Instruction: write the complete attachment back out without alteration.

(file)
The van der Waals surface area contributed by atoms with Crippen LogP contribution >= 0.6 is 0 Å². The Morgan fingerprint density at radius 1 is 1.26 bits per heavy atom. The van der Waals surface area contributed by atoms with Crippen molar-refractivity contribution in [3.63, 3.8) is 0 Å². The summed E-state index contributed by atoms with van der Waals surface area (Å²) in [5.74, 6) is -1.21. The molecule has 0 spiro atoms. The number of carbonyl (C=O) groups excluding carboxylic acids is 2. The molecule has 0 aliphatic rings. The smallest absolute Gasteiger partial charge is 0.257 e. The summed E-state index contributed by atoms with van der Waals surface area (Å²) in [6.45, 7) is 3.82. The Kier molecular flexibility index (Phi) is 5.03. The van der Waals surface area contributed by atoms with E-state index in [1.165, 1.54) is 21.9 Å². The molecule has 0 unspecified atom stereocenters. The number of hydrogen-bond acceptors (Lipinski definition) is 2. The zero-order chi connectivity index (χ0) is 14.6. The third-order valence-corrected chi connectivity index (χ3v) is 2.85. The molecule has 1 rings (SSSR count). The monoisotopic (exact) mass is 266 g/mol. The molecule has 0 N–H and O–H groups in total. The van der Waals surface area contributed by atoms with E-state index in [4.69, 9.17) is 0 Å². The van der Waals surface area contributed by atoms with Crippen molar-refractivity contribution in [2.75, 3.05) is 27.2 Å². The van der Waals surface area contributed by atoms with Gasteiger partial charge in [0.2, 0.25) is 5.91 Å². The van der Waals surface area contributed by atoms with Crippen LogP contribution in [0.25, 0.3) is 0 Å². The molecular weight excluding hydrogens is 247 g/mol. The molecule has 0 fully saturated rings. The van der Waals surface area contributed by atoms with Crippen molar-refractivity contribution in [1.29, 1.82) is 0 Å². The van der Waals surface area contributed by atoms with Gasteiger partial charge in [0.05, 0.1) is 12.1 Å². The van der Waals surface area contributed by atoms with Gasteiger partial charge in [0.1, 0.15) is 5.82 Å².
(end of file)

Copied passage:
The van der Waals surface area contributed by atoms with Crippen LogP contribution >= 0.6 is 0 Å². The Morgan fingerprint density at radius 1 is 1.26 bits per heavy atom. The van der Waals surface area contributed by atoms with Crippen molar-refractivity contribution in [3.63, 3.8) is 0 Å². The summed E-state index contributed by atoms with van der Waals surface area (Å²) in [5.74, 6) is -1.21. The molecule has 0 spiro atoms. The number of carbonyl (C=O) groups excluding carboxylic acids is 2. The molecule has 0 aliphatic rings. The smallest absolute Gasteiger partial charge is 0.257 e. The summed E-state index contributed by atoms with van der Waals surface area (Å²) in [6.45, 7) is 3.82. The Kier molecular flexibility index (Phi) is 5.03. The van der Waals surface area contributed by atoms with E-state index in [1.165, 1.54) is 21.9 Å². The molecule has 0 unspecified atom stereocenters. The number of hydrogen-bond acceptors (Lipinski definition) is 2. The zero-order chi connectivity index (χ0) is 14.6. The third-order valence-corrected chi connectivity index (χ3v) is 2.85. The molecule has 1 rings (SSSR count). The monoisotopic (exact) mass is 266 g/mol. The molecule has 0 N–H and O–H groups in total. The van der Waals surface area contributed by atoms with E-state index in [4.69, 9.17) is 0 Å². The van der Waals surface area contributed by atoms with Crippen molar-refractivity contribution in [2.75, 3.05) is 27.2 Å². The van der Waals surface area contributed by atoms with Gasteiger partial charge in [0.2, 0.25) is 5.91 Å². The van der Waals surface area contributed by atoms with Crippen LogP contribution in [0.25, 0.3) is 0 Å². The molecular weight excluding hydrogens is 247 g/mol. The molecule has 0 fully saturated rings. The van der Waals surface area contributed by atoms with Crippen molar-refractivity contribution in [1.29, 1.82) is 0 Å². The van der Waals surface area contributed by atoms with Gasteiger partial charge in [0.05, 0.1) is 12.1 Å². The van der Waals surface area contributed by atoms with Gasteiger partial charge in [0.1, 0.15) is 5.82 Å².